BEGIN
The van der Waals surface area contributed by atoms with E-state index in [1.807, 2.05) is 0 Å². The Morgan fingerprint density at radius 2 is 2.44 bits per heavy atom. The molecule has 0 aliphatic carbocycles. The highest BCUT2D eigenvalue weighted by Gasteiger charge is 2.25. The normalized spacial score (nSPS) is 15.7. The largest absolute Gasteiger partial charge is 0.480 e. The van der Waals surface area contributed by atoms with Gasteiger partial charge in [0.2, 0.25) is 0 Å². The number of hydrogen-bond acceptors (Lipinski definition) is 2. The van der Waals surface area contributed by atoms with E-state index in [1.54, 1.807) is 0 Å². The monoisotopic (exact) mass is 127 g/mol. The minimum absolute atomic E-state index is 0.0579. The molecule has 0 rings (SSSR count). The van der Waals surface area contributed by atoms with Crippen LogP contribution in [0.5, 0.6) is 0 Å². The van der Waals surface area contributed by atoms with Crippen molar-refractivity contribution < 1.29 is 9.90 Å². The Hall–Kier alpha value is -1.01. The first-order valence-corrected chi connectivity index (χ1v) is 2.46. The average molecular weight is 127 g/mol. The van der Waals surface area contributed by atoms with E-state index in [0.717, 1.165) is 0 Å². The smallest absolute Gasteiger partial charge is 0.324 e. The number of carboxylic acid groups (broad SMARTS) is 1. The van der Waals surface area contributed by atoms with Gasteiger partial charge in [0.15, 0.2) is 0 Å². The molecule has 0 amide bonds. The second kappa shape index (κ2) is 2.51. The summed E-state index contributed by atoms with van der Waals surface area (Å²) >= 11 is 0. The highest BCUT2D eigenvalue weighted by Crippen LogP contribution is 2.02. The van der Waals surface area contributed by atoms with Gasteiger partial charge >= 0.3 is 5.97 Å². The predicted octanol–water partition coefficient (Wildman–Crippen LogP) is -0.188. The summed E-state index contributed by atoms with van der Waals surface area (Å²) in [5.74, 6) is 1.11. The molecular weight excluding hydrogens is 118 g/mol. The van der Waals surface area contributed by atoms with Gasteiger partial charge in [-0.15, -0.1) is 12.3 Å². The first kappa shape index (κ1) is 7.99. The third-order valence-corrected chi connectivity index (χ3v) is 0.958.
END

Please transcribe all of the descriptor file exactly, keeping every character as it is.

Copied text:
The van der Waals surface area contributed by atoms with E-state index in [1.807, 2.05) is 0 Å². The Morgan fingerprint density at radius 2 is 2.44 bits per heavy atom. The molecule has 0 aliphatic carbocycles. The highest BCUT2D eigenvalue weighted by Gasteiger charge is 2.25. The normalized spacial score (nSPS) is 15.7. The largest absolute Gasteiger partial charge is 0.480 e. The van der Waals surface area contributed by atoms with Gasteiger partial charge in [0.2, 0.25) is 0 Å². The number of hydrogen-bond acceptors (Lipinski definition) is 2. The van der Waals surface area contributed by atoms with E-state index in [1.54, 1.807) is 0 Å². The monoisotopic (exact) mass is 127 g/mol. The minimum absolute atomic E-state index is 0.0579. The molecule has 0 rings (SSSR count). The van der Waals surface area contributed by atoms with Crippen LogP contribution in [0.5, 0.6) is 0 Å². The van der Waals surface area contributed by atoms with Crippen molar-refractivity contribution < 1.29 is 9.90 Å². The Hall–Kier alpha value is -1.01. The first-order valence-corrected chi connectivity index (χ1v) is 2.46. The average molecular weight is 127 g/mol. The van der Waals surface area contributed by atoms with E-state index in [0.717, 1.165) is 0 Å². The smallest absolute Gasteiger partial charge is 0.324 e. The number of carboxylic acid groups (broad SMARTS) is 1. The van der Waals surface area contributed by atoms with Gasteiger partial charge in [0.15, 0.2) is 0 Å². The molecule has 0 amide bonds. The second kappa shape index (κ2) is 2.51. The summed E-state index contributed by atoms with van der Waals surface area (Å²) >= 11 is 0. The highest BCUT2D eigenvalue weighted by Crippen LogP contribution is 2.02. The van der Waals surface area contributed by atoms with Gasteiger partial charge >= 0.3 is 5.97 Å². The predicted octanol–water partition coefficient (Wildman–Crippen LogP) is -0.188. The summed E-state index contributed by atoms with van der Waals surface area (Å²) in [5.74, 6) is 1.11. The molecular weight excluding hydrogens is 118 g/mol. The van der Waals surface area contributed by atoms with Gasteiger partial charge in [-0.15, -0.1) is 12.3 Å². The first kappa shape index (κ1) is 7.99. The third-order valence-corrected chi connectivity index (χ3v) is 0.958.